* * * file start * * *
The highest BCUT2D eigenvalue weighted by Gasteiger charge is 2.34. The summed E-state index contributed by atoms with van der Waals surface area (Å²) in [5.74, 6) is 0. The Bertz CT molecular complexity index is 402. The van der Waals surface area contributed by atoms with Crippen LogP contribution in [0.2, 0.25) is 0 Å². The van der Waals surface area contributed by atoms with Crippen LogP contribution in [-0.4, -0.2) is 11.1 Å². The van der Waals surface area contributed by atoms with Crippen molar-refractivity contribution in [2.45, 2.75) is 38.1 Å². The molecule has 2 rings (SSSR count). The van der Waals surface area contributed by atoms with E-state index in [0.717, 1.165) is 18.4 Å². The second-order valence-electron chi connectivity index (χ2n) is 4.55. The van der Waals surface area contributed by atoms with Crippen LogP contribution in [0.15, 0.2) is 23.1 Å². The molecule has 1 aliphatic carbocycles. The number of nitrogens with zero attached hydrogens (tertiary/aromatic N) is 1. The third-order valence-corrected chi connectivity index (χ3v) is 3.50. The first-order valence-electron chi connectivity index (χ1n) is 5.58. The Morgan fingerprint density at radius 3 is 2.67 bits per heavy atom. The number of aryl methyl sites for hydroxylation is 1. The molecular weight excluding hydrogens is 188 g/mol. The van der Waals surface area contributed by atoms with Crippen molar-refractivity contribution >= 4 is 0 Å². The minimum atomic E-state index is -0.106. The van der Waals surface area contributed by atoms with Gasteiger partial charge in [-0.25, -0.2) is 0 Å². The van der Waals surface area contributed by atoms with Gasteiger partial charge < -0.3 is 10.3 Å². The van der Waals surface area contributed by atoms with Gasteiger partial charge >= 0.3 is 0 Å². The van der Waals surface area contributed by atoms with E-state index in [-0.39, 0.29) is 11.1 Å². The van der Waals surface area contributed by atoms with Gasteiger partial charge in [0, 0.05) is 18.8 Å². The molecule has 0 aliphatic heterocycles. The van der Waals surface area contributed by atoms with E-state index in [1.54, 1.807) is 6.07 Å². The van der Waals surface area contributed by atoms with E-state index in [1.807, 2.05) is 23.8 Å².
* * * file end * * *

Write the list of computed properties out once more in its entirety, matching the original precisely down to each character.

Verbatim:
The highest BCUT2D eigenvalue weighted by Gasteiger charge is 2.34. The summed E-state index contributed by atoms with van der Waals surface area (Å²) in [5.74, 6) is 0. The Bertz CT molecular complexity index is 402. The van der Waals surface area contributed by atoms with Crippen LogP contribution in [0.2, 0.25) is 0 Å². The van der Waals surface area contributed by atoms with Crippen LogP contribution in [-0.4, -0.2) is 11.1 Å². The van der Waals surface area contributed by atoms with Crippen molar-refractivity contribution in [2.45, 2.75) is 38.1 Å². The molecule has 2 rings (SSSR count). The van der Waals surface area contributed by atoms with E-state index in [0.717, 1.165) is 18.4 Å². The second-order valence-electron chi connectivity index (χ2n) is 4.55. The van der Waals surface area contributed by atoms with Crippen LogP contribution in [0.15, 0.2) is 23.1 Å². The molecule has 1 aliphatic carbocycles. The number of nitrogens with zero attached hydrogens (tertiary/aromatic N) is 1. The third-order valence-corrected chi connectivity index (χ3v) is 3.50. The first-order valence-electron chi connectivity index (χ1n) is 5.58. The Morgan fingerprint density at radius 3 is 2.67 bits per heavy atom. The number of aryl methyl sites for hydroxylation is 1. The molecular weight excluding hydrogens is 188 g/mol. The van der Waals surface area contributed by atoms with Crippen molar-refractivity contribution >= 4 is 0 Å². The minimum atomic E-state index is -0.106. The van der Waals surface area contributed by atoms with Gasteiger partial charge in [-0.25, -0.2) is 0 Å². The van der Waals surface area contributed by atoms with Gasteiger partial charge < -0.3 is 10.3 Å². The van der Waals surface area contributed by atoms with Gasteiger partial charge >= 0.3 is 0 Å². The van der Waals surface area contributed by atoms with E-state index in [-0.39, 0.29) is 11.1 Å². The van der Waals surface area contributed by atoms with Gasteiger partial charge in [0, 0.05) is 18.8 Å². The molecule has 0 aliphatic heterocycles. The van der Waals surface area contributed by atoms with E-state index in [1.54, 1.807) is 6.07 Å². The van der Waals surface area contributed by atoms with E-state index in [1.807, 2.05) is 23.8 Å².